Gravity will win the Oscar for Best Picture.

Still, it could easily go any direction, and that’s what’s so exciting. That’s why I may be having the most fun I’ve had since I started paying attention to awards season more than 15 years ago. This is fantastic!

Here is the complete list of SAG and PGA winners. (Check them against my predictions here.)

SAG

THEATRICAL MOTION PICTURES
Actor – Matthew McConaughey, “Dallas Buyers Club”
Actress – Cate Blanchett, “Blue Jasmine”
Supporting Actor – Jared Leto, “Dallas Buyers Club”
Supporting Actress – Lupita Nyong’o, “12 Years a Slave”
Ensemble – American Hustle

TELEVISION PROGRAMS
Actor, TV Movie or Miniseries – Michael Douglas, “Behind the Candelabra”
Actress, TV Movie or Miniseries – Helen Mirren, “Phil Spector”
Actor, Drama – Bryan Cranston, Breaking Bad”
Actress, Drama – Maggie Smith, “Downton Abbey”
Actor, Comedy – Ty Burrell, “Modern Family”
Actress, Comedy – Julia Louis-Drefus, “Veep”
Ensemble, Drama – Breaking Bad
Ensemble, Comedy – Modern Family

STUNT ENSEMBLES
Stunt Ensemble in a Motion Picture – Lone Survivor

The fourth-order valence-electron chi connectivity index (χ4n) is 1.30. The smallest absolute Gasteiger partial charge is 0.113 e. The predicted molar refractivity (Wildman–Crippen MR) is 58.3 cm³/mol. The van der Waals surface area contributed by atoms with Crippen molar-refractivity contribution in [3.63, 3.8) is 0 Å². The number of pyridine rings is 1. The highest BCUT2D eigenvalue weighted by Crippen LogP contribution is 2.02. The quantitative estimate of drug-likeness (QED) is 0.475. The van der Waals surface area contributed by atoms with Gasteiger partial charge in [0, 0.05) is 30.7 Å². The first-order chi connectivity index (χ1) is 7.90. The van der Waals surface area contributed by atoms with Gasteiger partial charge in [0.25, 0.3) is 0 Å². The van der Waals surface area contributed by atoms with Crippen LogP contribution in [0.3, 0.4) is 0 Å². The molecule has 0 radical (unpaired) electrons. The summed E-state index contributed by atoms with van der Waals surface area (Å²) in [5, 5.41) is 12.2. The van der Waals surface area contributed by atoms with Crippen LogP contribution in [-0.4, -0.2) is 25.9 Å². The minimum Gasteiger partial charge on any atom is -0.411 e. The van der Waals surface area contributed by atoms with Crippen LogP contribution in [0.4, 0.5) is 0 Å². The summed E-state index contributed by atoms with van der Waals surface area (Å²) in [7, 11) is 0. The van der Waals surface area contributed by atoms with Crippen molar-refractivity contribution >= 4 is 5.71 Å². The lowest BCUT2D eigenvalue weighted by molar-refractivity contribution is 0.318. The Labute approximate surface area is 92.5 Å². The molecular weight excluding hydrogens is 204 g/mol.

Stunt Ensemble in a Comedy or Drama Series – Game of Thrones

 

PGA

Theatrical Motion Pictures -TIE- Gravity and 12 Years a Slave
Animated Theatrical Motion Pictures – Frozen
Documentary Theatrical Motion Pictures – We Steal Secrets: The Story of WikiLeaks
Long-Form Television – Behind the Candelabra
Episodic Television, Drama – Breaking Bad
Episodic Television, Comedy – Modern Family
Non-Fiction Television – Anthony Bourdain: Parts Unknown
Competition Television – The Voice
Live Entertainment & Talk Television – The Colbert Report
Sports Program – SportsCenter
Children’s Program – Sesame Street
Digital Series – “Wired: What’s Inside” (http://video.wired.com/series/what-s-inside)
The Davie O. Selznick Achievement Award – Michael G. Wilson and Barbara Broccoli
The Norman Lear Achievement Award – Chuck Lorre
The Stanley Kramer Award – Fruitvale Station
Milestone Award – Bob Iger
Vanguard Award – Peter Jackson, Joe Letteri and Weta Digital
Visionary Award – Chris Meledandri